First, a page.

FACULTY CANDIDATE - Hovav Shacham Weizmann Inst. of Science Buffer Overflows and Group Signatures: Recent Results in Security and Cryptography ACES 2.302 Thursday March 29 2007 at 11:00 a.m.

Contact Name: 
Jenna Whitney
Mar 29, 2007 11:00am - 12:00pm

There is a sign up schedule for this event:

Type of Talk: Faculty Candidate

Speaker Name/Affiliation: Hov

av Shacham Weizmann Institute of Science

Date/Time: Thursday Marc

h 29 2007 11:00 a.m.- Noon

coffee: 10:45 a.m.

Location: A

CES 2.302

Host: Vitaly Shmatikov

Talk Title: Buffer Overflo

ws and Group Signatures: Recent Results in Security and Cryptography

Talk Abstract:
We analyze the effectiveness of two techniques intended

make it harder for attackers to exploit vulnerable programs:

or-X and ASLR. W-xor-X marks all writable locations
in a process'' add

ress space nonexecutable. ASLR randomizes
the locations of the stack

heap and executable code in
an address space. Intel recently added ha

rdware to its processors (the XD bit) to ease W-xor-X implementation. Micro

soft Windows Vista ships with W-xor-X and ASLR. Linux (via the PaX project

) and Open BSD also include support for both.

We find that both meas

ures are less effective than previously
thought on the x86 at least.

A new way of organizing exploits
allows the attacker to perform arbitra

ry computation using
only code already present in the attacked process'

' address
space so code injection is unnecessary. Exploits organized

in the new way chain together dozens of short instruction
each just two or three instructions long. Because
of the properties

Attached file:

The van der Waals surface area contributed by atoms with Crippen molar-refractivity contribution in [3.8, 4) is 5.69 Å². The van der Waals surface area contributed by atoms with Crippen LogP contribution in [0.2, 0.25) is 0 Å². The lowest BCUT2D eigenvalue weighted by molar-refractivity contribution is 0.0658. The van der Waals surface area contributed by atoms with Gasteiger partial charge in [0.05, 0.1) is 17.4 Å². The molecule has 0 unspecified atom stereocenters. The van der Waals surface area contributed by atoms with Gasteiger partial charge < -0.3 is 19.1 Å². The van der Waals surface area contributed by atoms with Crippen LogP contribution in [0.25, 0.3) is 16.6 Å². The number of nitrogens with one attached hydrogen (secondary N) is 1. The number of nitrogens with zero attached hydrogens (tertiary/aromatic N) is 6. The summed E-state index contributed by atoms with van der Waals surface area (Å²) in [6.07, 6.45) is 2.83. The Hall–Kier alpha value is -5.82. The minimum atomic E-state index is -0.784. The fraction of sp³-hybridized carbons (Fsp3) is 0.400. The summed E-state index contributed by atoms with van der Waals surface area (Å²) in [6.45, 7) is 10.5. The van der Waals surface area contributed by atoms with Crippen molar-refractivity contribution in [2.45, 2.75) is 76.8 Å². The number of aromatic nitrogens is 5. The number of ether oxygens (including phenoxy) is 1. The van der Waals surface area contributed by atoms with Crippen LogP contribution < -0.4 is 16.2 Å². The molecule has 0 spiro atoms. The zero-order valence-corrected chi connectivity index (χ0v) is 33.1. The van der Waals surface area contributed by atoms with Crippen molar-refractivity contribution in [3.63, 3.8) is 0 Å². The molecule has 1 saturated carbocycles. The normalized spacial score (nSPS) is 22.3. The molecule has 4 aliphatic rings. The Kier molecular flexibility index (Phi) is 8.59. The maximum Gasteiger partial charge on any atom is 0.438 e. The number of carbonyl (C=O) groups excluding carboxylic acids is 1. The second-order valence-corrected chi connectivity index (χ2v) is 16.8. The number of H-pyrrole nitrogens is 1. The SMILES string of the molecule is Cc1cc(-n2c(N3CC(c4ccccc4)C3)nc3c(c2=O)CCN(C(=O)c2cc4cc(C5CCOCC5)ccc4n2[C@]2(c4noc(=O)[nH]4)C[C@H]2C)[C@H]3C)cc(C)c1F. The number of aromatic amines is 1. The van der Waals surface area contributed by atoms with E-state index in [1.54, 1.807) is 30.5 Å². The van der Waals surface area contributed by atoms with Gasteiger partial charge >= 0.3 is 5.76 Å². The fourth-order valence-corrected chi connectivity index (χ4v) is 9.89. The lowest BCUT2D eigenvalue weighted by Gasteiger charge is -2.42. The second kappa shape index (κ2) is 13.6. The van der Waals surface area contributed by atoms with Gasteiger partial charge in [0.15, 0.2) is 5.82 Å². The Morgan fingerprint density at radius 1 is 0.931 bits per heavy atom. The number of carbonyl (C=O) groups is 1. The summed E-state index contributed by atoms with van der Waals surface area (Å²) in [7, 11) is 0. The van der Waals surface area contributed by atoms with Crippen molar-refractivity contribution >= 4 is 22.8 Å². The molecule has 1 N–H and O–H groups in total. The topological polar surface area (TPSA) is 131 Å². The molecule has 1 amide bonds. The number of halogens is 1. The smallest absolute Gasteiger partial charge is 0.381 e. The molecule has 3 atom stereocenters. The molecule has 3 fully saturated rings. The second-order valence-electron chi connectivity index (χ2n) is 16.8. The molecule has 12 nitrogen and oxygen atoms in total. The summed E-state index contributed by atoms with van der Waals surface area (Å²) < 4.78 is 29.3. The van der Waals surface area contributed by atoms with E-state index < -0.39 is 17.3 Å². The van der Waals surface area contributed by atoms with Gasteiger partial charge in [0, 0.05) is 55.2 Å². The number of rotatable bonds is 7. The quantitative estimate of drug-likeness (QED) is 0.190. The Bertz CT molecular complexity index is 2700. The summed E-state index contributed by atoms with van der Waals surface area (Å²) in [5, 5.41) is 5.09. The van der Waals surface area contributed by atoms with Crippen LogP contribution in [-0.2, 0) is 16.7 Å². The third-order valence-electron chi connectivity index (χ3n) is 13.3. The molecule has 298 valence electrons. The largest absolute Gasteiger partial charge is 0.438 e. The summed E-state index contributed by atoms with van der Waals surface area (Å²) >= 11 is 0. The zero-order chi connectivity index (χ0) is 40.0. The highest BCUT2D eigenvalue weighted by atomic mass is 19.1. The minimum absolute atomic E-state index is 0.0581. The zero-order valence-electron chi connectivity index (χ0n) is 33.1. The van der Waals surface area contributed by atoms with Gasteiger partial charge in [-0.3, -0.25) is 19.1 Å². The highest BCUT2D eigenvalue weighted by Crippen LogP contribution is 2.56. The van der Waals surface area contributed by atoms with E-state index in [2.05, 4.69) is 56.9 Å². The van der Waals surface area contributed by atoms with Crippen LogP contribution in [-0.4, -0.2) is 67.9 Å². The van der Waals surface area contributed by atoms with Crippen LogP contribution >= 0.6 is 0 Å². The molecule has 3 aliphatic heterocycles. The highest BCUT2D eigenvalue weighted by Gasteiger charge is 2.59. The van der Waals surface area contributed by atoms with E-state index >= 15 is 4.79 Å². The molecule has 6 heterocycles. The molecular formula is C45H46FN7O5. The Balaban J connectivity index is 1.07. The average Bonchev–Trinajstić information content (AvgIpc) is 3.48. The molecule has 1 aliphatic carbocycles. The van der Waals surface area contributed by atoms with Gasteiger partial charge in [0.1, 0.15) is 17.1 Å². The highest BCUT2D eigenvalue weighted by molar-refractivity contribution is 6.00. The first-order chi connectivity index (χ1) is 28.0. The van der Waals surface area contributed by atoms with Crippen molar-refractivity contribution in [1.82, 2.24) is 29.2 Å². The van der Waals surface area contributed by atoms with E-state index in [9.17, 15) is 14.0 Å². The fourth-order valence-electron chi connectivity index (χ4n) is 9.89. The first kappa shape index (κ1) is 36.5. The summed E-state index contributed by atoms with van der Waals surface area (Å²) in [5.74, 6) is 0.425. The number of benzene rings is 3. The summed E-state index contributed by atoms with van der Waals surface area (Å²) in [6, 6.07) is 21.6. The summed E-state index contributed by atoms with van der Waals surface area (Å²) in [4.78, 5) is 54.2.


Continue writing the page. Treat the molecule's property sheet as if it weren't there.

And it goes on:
of the x86 instruction set these sequences
might not have been intenti

onally compiled into the binary;
we find them by means of static analy

sis. Furthermore the effective
entropy of PaX ASLR can be searched by

brute force. The attack takes just a few minutes to mount over the network


Group signatures are a variant of digital signatures that

ides anonymity for signers. Any member of a group can
sign messages b

ut the resulting signature keeps the identity
of the signer secret. In
some systems there is a third party that can undo the signature anonymity

(trace) using a special trapdoor. New applications for group signatures in

clude the trusted computing initiative (TCPA) and vehicle safety ad-hoc net

works (DSRC). In each
case group signatures provide privacy guarantee

s for tamper-resistant
embedded devices.

We describe a short gro

up signature scheme. Signatures in our scheme are approximately the size o

f a standard RSA signature with the same security. The mathematical settin

g for our scheme is certain elliptic curves featuring an efficiently comput

able bilinear map a setting that has proved fruitful in recent years. We

also consider two choices for handling revocation in our scheme.